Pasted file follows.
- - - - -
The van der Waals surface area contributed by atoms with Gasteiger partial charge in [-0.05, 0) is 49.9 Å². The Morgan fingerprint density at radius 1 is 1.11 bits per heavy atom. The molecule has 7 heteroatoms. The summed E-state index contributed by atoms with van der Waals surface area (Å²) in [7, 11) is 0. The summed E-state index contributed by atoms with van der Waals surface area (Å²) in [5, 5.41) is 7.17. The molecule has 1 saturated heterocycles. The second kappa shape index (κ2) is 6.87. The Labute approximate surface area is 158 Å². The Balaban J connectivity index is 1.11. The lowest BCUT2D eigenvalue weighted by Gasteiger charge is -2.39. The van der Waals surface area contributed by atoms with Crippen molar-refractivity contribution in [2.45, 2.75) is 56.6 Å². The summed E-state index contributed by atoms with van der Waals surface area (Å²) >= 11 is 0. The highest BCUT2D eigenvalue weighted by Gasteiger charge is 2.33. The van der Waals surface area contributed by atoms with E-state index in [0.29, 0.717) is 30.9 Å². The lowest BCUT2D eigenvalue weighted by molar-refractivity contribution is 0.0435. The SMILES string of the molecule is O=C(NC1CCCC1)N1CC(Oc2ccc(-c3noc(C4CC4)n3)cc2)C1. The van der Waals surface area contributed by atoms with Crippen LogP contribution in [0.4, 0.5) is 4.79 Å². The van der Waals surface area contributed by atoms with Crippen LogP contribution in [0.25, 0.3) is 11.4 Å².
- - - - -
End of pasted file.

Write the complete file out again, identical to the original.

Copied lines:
The van der Waals surface area contributed by atoms with Gasteiger partial charge in [-0.05, 0) is 49.9 Å². The Morgan fingerprint density at radius 1 is 1.11 bits per heavy atom. The molecule has 7 heteroatoms. The summed E-state index contributed by atoms with van der Waals surface area (Å²) in [7, 11) is 0. The summed E-state index contributed by atoms with van der Waals surface area (Å²) in [5, 5.41) is 7.17. The molecule has 1 saturated heterocycles. The second kappa shape index (κ2) is 6.87. The Labute approximate surface area is 158 Å². The Balaban J connectivity index is 1.11. The lowest BCUT2D eigenvalue weighted by Gasteiger charge is -2.39. The van der Waals surface area contributed by atoms with Crippen molar-refractivity contribution in [2.45, 2.75) is 56.6 Å². The summed E-state index contributed by atoms with van der Waals surface area (Å²) >= 11 is 0. The highest BCUT2D eigenvalue weighted by Gasteiger charge is 2.33. The van der Waals surface area contributed by atoms with E-state index in [0.29, 0.717) is 30.9 Å². The lowest BCUT2D eigenvalue weighted by molar-refractivity contribution is 0.0435. The SMILES string of the molecule is O=C(NC1CCCC1)N1CC(Oc2ccc(-c3noc(C4CC4)n3)cc2)C1. The van der Waals surface area contributed by atoms with Crippen LogP contribution in [0.4, 0.5) is 4.79 Å². The van der Waals surface area contributed by atoms with Crippen LogP contribution in [0.25, 0.3) is 11.4 Å².